It’s tempting to ask Derek Kief whether he can predict clear skies for the morning of the solar eclipse.
But Kief is an astronomer, not an astrologer. Using the stars to tell us our future isn’t his bailiwick. Using his knowledge about the stars — including our sun — to reveal the incredible universe around us is.
Still, as one of the people preparing to welcome hundreds of people to the H.R. MacMillan Space Centre on Aug. 21, he has a vested interest in the weather that morning.
“You can never predict 100 per cent, but the current long-term forecast is it should be good,” says Kief, one of the space centre’s two resident astronomers.
From 9:10 to 11:37 a.m. on Aug. 21, the moon’s orbit will block our view of the sun. Skies will darken, temperatures will cool. And thousands of people will look up, way up, as the moon slowly slips into and past the space occupied by the sun.
“The viewing will be spectacular. It’s an opportunity to revel in the marvels all around us,” Kief says.
“Eclipses happen all the time,” he adds. “In the next 100 years there will be 69 eclipses. It’s just a question of where they are. Most of the time they’re over water because most of the planet is water. To have it go over the mainland for so long and have everyone be able to see it, that’s the rarity and really exciting part. The moon is just doing its thing.”
The first thing Kief wants us to know is we should never look directly at the sun. You will do permanent damage to your eyes.
“Sunglasses are a big no-no, too,” he says. “They are never a good enough option.”
While people directly under the path of what’s being called the Great American Total Solar Eclipse will be able to look directly at the sun for roughly two minutes when it’s blocked entirely by the new moon, here in Vancouver we’ll be experiencing the eclipse in 86 per cent totality.
That 14 per cent of direct sunlight seeping out from the edge of the moon is still strong enough to hurt our eyes.
“You won’t realize your eyes are being damaged,” he says of those tempted to look.
The space centre is handing out ISO-approved solar glasses which will block out all light except for the sun. Put them on indoors, or even outdoors, and everything will appear black. The only thing they let you see is the sun.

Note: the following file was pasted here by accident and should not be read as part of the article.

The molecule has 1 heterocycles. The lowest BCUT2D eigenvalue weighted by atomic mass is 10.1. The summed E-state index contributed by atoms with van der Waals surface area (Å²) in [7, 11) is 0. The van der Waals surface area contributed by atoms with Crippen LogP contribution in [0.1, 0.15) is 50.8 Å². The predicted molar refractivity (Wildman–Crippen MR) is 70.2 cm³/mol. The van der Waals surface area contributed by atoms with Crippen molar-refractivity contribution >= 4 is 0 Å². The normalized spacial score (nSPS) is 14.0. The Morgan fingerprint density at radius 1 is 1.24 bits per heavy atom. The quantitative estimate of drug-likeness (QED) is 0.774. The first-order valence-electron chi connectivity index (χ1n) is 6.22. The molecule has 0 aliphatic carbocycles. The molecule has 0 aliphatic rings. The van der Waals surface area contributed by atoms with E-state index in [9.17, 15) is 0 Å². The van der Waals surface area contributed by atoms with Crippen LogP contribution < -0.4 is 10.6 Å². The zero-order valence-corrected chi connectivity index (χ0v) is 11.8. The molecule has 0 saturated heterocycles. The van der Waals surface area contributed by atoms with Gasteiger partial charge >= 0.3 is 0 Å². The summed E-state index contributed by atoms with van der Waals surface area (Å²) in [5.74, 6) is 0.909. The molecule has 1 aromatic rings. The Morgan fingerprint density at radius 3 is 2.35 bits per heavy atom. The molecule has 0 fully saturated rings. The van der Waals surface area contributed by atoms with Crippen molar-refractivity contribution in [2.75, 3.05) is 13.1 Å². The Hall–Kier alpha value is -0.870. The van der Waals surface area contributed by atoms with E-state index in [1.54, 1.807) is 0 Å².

“If you do it safely, [looking at the sun] is safe to do,” says Kief.
And don’t expect to be able to take a selfie with the eclipse as a backdrop. Our eyes might be too sensitive for the sun’s rays, but a camera phone or camera isn’t sensitive enough to do the trick, Kief says. Photographers who want to capture the “wow” moment are advised to go to a camera shop or online to ask about solar scopes and filters.
“Do your research and get someone to check your equipment before you do it,” he says, also cautioning people not to think that looking at the eclipse through a camera lens is enough to protect the eyes.
However, that doesn’t mean you can’t get a photo of yourself during the eclipse.
The space centre will have four different telescopes in operation. One is a projection scope that will project the eclipse onto a 1.5-metre-wide screen that you can pose in front of.
The most fascinating moments are those just before and after the total eclipse. One effect is called the diamond ring, where the sun creates a glow around the moon and there’s a dazzling burst of light. Another is Baily’s Beads. “The moon is not a perfect circle,” Kief says. “It has craters and the craters start to become apparent in the eclipse. Some of the sunlight will come through the craters on the edge of the moon. It’s the last thing you see before totality and the first thing after.”
As part of its morning celebration, the space centre is setting up craft centres and activities for children. One of the things they can make is their own pinhole projector.
Admission to the outdoor eclipse party is by donation and includes solar glasses, which can also be obtained in advance, by donation, at the space centre in Vanier Park, right on the south side of English Bay near Bard on the Beach’s tents.
Everyone is invited to stay afterwards to enjoy the space centre’s other exhibits and shows, including Solar Superstorms, narrated by Benedict Cumberbatch. The 45-minute show reveals the full fury of the sun’s energy, including high-velocity jets, a fiery tsunami wave that reaches 100,000 kilometres high and rising loops of electrified gas. It’s for ages six and older.
In the meantime, on Aug. 17, the space centre is collaborating with Curiosity Collider for Eclipse: Total Alignment, an exploration of the eclipse’s momentary darkness through art and science. There will be performances and stories under the planetarium theatre dome and installation art in the Cosmic Courtyard exhibit. Artists and scientists will be on hand to discuss this one-night-only presentation. It’s a licensed event for those 19 and older only and you have the choice of a 7:30 and 9:30 p.m. presentation. Tickets are $25 to $30 and are available on eventbrite.com.